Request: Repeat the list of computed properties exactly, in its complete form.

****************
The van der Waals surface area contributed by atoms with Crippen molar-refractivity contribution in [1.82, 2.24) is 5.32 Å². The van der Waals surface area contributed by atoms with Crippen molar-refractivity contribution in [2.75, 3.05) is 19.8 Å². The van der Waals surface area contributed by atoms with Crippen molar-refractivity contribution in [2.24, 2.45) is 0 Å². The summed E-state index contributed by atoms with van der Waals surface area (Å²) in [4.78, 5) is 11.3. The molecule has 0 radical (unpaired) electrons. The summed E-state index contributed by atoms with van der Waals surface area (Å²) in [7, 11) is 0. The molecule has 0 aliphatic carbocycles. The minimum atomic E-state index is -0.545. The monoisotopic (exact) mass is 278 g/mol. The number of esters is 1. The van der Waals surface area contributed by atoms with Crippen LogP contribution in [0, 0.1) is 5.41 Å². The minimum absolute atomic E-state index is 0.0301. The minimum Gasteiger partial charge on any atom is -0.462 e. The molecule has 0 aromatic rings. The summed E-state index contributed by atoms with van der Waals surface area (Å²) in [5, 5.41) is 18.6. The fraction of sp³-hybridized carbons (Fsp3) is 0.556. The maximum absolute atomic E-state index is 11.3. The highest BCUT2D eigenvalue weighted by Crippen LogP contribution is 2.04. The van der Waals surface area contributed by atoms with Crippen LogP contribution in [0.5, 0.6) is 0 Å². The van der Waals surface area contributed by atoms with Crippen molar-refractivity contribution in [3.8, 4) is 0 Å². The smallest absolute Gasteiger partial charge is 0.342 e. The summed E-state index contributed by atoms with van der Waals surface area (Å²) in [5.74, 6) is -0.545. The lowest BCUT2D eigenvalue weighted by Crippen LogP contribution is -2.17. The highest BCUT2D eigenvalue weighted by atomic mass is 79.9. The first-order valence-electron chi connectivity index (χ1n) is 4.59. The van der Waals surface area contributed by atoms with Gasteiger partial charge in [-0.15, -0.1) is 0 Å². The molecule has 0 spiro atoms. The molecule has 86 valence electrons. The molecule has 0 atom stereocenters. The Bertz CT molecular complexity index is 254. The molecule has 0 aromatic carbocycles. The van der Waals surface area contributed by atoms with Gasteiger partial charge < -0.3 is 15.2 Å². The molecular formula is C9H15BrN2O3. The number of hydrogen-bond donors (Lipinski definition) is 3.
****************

The van der Waals surface area contributed by atoms with Crippen molar-refractivity contribution in [1.82, 2.24) is 5.32 Å². The van der Waals surface area contributed by atoms with Crippen molar-refractivity contribution in [2.75, 3.05) is 19.8 Å². The van der Waals surface area contributed by atoms with Crippen molar-refractivity contribution in [2.24, 2.45) is 0 Å². The summed E-state index contributed by atoms with van der Waals surface area (Å²) in [4.78, 5) is 11.3. The molecule has 0 radical (unpaired) electrons. The summed E-state index contributed by atoms with van der Waals surface area (Å²) in [7, 11) is 0. The molecule has 0 aliphatic carbocycles. The minimum atomic E-state index is -0.545. The monoisotopic (exact) mass is 278 g/mol. The number of esters is 1. The van der Waals surface area contributed by atoms with Crippen LogP contribution in [0, 0.1) is 5.41 Å². The minimum absolute atomic E-state index is 0.0301. The minimum Gasteiger partial charge on any atom is -0.462 e. The molecule has 0 aromatic rings. The summed E-state index contributed by atoms with van der Waals surface area (Å²) in [5, 5.41) is 18.6. The fraction of sp³-hybridized carbons (Fsp3) is 0.556. The maximum absolute atomic E-state index is 11.3. The highest BCUT2D eigenvalue weighted by Crippen LogP contribution is 2.04. The van der Waals surface area contributed by atoms with Crippen LogP contribution in [0.5, 0.6) is 0 Å². The van der Waals surface area contributed by atoms with Crippen molar-refractivity contribution in [3.8, 4) is 0 Å². The smallest absolute Gasteiger partial charge is 0.342 e. The summed E-state index contributed by atoms with van der Waals surface area (Å²) in [5.74, 6) is -0.545. The lowest BCUT2D eigenvalue weighted by Crippen LogP contribution is -2.17. The highest BCUT2D eigenvalue weighted by atomic mass is 79.9. The first-order valence-electron chi connectivity index (χ1n) is 4.59. The van der Waals surface area contributed by atoms with Gasteiger partial charge in [-0.15, -0.1) is 0 Å². The molecule has 0 spiro atoms. The molecule has 86 valence electrons. The molecule has 0 atom stereocenters. The Bertz CT molecular complexity index is 254. The molecule has 0 aromatic carbocycles. The van der Waals surface area contributed by atoms with Gasteiger partial charge < -0.3 is 15.2 Å². The molecular formula is C9H15BrN2O3. The number of hydrogen-bond donors (Lipinski definition) is 3.